Prince Charles Openly Endorses New Draconian Population Study

18/01/2013 01:10


Jurriaan Maessen
January 16, 2013

New Population Study: “(…) provide all sexually active human beings with modern contraception and backup abortion. The degree to which those steps would reduce fertility rates is controversial, but they are a likely win-win for societies.”

Prince Charles has openly expressed support for a recent population study by biologists Paul and Anne Ehrlich, calling for drastic global efforts to reduce fertility worldwide. On the official website of the Prince of Wales, prince Charles commended Paul and Anne Ehrlich’s latest population study published in the Proceedings of the Royal Society on January 8 of this year, calling among other things for globally provided “back-up abortions” to avert overpopulation catastrophe. The prince writes:

“We do, in fact, have all the tools, assets and knowledge to avoid the collapse of which this report warns, but only if we act decisively now.”

In their latest study entitled Can a collapse of global civilization be avoided?, biologists Paul R. Ehrlich and his wife repeat their decade-long mantra, namely that global population growth is certain to collapse civilization as a whole- and only a concerted global effort to reduce fertility may avert the feared catastrophe. The report mentions that global population reduction is a monumental task, but they add:

“Monumental, but not impossible if the political will could be generated globally to give full rights, education and opportunities to women, and provide all sexually active human beings with modern contraception and backup abortion. The degree to which those steps would reduce fertility rates is controversial, but they are a likely win-win for societies.”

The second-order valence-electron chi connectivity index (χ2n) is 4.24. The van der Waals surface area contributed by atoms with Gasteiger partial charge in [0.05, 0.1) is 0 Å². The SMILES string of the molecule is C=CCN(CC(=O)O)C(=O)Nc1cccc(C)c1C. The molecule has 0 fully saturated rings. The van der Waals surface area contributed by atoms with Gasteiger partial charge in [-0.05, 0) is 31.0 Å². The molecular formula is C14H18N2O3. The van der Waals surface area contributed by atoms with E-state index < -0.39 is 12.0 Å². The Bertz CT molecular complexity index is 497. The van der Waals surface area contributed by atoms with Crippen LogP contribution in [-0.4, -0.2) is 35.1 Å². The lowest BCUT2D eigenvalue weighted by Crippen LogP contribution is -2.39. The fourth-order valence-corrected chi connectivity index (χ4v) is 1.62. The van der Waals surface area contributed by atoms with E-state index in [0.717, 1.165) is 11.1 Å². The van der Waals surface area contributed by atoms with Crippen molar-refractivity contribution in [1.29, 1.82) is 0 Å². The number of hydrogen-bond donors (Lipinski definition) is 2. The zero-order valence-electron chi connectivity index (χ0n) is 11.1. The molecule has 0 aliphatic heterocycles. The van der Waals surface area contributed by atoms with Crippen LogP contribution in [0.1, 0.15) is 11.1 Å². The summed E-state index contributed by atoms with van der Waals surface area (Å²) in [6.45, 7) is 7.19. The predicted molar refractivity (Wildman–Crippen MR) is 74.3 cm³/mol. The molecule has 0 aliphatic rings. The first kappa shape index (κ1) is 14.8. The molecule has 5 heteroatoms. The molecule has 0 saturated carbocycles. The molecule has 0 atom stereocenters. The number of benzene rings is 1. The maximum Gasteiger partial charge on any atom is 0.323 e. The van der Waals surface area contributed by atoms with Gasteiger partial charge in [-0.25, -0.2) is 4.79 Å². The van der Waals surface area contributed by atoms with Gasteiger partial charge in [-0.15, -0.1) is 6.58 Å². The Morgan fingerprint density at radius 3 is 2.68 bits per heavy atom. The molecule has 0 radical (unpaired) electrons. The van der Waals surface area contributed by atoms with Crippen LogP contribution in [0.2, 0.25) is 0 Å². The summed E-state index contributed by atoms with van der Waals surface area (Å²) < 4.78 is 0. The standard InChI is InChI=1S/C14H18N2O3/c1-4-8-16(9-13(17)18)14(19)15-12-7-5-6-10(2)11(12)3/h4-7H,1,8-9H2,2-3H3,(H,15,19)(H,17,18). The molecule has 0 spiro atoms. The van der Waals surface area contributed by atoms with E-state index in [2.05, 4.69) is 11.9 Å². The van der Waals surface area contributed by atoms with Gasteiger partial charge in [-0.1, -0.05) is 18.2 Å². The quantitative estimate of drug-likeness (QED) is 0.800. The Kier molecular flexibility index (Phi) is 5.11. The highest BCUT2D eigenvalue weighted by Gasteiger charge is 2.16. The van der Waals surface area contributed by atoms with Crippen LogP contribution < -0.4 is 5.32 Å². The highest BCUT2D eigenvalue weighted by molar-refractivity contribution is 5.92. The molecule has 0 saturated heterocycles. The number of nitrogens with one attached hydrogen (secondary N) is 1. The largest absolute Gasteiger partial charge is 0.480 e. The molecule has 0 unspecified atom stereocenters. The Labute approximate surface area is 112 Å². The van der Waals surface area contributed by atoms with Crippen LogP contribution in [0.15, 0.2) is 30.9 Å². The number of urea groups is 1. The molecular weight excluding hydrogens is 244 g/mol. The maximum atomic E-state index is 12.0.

These words contain some drastic and draconian implications. In order to provide “back-up abortions” to women on a global scale, a worldwide population reduction strategy must be outlined and then enforced by all nations of the planet. The Ehrlichs concede that such a worldwide effort would not go down well with nations opposing abortions:

“Obviously (…) there are huge cultural and institutional barriers to establishing such policies in some parts of the world. After all, there is not a single nation where women are truly treated as equal to men. Despite that, the population driver should not be ignored simply because limiting overconsumption can, at least in theory, be achieved more rapidly. The difficulties of changing demographic trajectories mean that the problem should have been addressed sooner, rather than later.”, the Ehrlichs write.

Responding to countless recent studies showing that not overpopulation, but underpopulation seems to be an increasing problem, especially in Europe, the Ehrlichs state:

“That halting population growth inevitably leads to changes in age structure is no excuse for bemoaning drops in fertility rates, as is common in European government circles. Reduction of population size in those over-consuming nations is a very positive trend, and sensible planning can deal with the problems of population aging.”

They also write that besides change in the politics of demography, the educational system should also join the effort in a “symmetrical” manner, “moving towards sustainability and enhancing equity (including redistribution).” The scientific community must throw its weight behind the effort, the Ehrlichs say, especially to counter all religious counter-argumentation underlining the value of life:

“To our minds, the fundamental cure, reducing the scale of the human enterprise (including the size of the population) to keep its aggregate consumption within the carrying capacity of Earth, is obvious but too much neglected or denied. There are great social and psychological barriers in growthmanic cultures to even considering it. This is especially true because of the ‘endarkenment’—a rapidly growing movement towards religious orthodoxies that reject enlightenment values such as freedom of thought, democracy, separation of church and state, and basing beliefs and actions on empirical evidence. They are manifest in dangerous trends such as climate denial, failure to act on the loss of biodiversity and opposition to condoms (for AIDS control) as well as other forms of contraception. If ever there was a time for evidence-based (as opposed to faith-based) risk reduction strategies, it is now.”


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